According to the National Institutes of Health (NIH), the field of modern medicine as a whole is steadily moving in the direction of integration.
What does this mean, exactly? Essentially, traditionally trained Western physicians are warming up to the benefits of complementary and alternative medicine (CAM) as an adjunct to the treatments medical science can provide.
If you have noticed more research studies focused on the medical benefits of "alternative" therapies like yoga, acupuncture, chiropractic, meditation, massage and more, you are not imagining this. Cancer treatment professionals are leading the charge in this, but physicians working in fields such as osteoarthritis, cardiovascular, post-traumatic stress disorder in veterans and mood disorders are close behind.
In this post, learn four distinct areas where research-backed yoga therapy is providing measurable enhancement to traditional Western treatment.
The Arthritis Foundation states that an estimated 50 million Americans - nearly one in five - suffer from some form of joint disease. Together, these joint diseases are often grouped under the umbrella of "arthritis" due to symptomatic similarities in joint stiffness, swelling, tenderness, pain and mobility issues.
John Hopkins Medicine Arthritis Center cites specific benefits arthritis patients receive from practicing yoga. Scientific trials to date support the use of yoga to improve mobility, flexibility and quality of life for these patients.
In most cases, arthritis-spectrum disorders are considered to be chronic conditions (i.e. incurable but manageable). Regular, appropriate exercise can be particularly critical for successful management, yet many patients do not pursue this remedy - with one exception. In a recent John Hopkins yoga for arthritis clinical trial, the largest and most rigorous of its kind to date, participants were still practicing yoga nine months later, and reporting benefits that included both improved physical and mental/emotional health.
Post-traumatic stress disorder, or PTSD, is estimated to affect up to half of all military personnel, most particularly those who have spent significant time in combat zones. War veterans are particularly vulnerable to PTSD.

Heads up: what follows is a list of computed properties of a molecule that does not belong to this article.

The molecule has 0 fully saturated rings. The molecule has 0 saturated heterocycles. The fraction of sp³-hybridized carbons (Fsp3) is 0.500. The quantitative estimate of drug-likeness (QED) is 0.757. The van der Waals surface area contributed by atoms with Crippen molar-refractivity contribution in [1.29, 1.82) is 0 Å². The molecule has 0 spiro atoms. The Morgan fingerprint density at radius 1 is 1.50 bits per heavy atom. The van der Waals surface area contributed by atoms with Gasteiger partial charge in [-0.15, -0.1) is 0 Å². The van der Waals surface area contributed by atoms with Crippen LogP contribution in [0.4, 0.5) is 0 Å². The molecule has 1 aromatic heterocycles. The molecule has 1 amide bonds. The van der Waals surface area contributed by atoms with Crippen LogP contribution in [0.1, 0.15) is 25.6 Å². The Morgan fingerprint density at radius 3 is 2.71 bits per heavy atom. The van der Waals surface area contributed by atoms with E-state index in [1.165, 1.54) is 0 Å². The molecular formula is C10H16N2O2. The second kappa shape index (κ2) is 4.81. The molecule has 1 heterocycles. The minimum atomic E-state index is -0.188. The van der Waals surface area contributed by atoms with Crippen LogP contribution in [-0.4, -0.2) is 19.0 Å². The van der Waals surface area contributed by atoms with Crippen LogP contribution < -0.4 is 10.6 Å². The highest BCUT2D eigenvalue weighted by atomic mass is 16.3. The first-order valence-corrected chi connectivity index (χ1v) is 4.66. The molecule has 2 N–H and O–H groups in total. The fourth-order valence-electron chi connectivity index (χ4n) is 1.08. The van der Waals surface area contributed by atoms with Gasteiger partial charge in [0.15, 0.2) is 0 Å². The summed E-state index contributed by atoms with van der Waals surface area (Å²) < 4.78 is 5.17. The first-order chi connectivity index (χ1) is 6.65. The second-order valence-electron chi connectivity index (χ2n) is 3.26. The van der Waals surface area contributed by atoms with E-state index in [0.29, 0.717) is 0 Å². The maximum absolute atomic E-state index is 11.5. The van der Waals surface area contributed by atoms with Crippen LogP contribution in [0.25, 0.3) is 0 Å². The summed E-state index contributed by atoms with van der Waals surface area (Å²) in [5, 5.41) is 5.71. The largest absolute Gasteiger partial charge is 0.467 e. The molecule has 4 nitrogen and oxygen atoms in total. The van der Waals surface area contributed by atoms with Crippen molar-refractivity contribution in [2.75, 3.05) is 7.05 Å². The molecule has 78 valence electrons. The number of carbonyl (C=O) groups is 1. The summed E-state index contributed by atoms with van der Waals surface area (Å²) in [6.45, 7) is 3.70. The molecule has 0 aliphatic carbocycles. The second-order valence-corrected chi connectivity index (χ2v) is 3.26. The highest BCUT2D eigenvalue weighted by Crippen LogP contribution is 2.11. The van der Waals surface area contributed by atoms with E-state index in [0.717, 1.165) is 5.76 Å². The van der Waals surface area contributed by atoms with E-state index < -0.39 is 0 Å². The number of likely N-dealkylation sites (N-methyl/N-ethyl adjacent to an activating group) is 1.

PTSD is the result of nervous system malfunction. The National Institutes of Health (NIH) explains how chronic stress can strand the nervous system in perpetual "fight or flight" mode, even after the danger has long since passed.
Symptoms of extended fight or flight can include depression, anxiety, aggression, insomnia, alcoholism or substance abuse, flashbacks, racing pulse, nightmares and worse.
Yoga Journal reports on how yoga has slowly become integrated into treatment protocols for individuals suffering from PTSD, and how early successes in private clinical practice began to generate interest in yoga's usefulness to treat military patients with PTSD as well.
A promising study funded by the Department of Defense and carried out by Harvard University and Brigham Young University initially showcased how regular yoga practice eased symptoms of PTSD for more than half of veteran study participants.
Today, use of yoga for PTSD treatment continues in both the private and military sectors with ongoing success.
The Anxiety and Depression Association of America (ADAA) reports that anxiety is the most common mood illness in the United States, with 40 million affected. Depression affects an estimated 15.7 million people
In research studies conducted by Harvard Medical School, yoga has shown benefit for easing both anxiety and depression. There are many different types of yoga, but for anxiety and depression, mindfulness and awareness-based yoga appears to be particularly beneficial.
The Heart Foundation doesn't mince words when it comes to the average adult's risk of heart disease: it is the number-one killer in the country. It is currently estimated that one person dies from a cardiovascular/heart disease-related issue every minute!
The American Heart Association points out that yoga is as useful for preventing heart disease as it is for strengthening the heart after treatment for heart disease.
Yoga offers improved balance, flexibility, breathing and lung capacity, heart rate, circulation, muscle strength and more. Yoga can also decrease the body's stress response, elevate mood and lower blood pressure - all key elements of fighting off heart disease or bouncing back after treatment, as a research study at John Hopkins Medicine showcases.
Harvard is equally enthusiastic about yoga's potential to help at-risk individuals lose weight, lower their blood pressure and reduce their "bad" cholesterol levels.
Best of all, a European Journal of Preventive Cardiology study validated yoga as being as effective as conventional physical exercise to achieve these goals.
It is only natural that Western medical science turns first towards the study of yoga to treat major human health threats like PTSD, arthritis, mood disorders and heart disease. The positive results of research and clinical trials in these areas are now paving the way for other useful applications of yoga as well!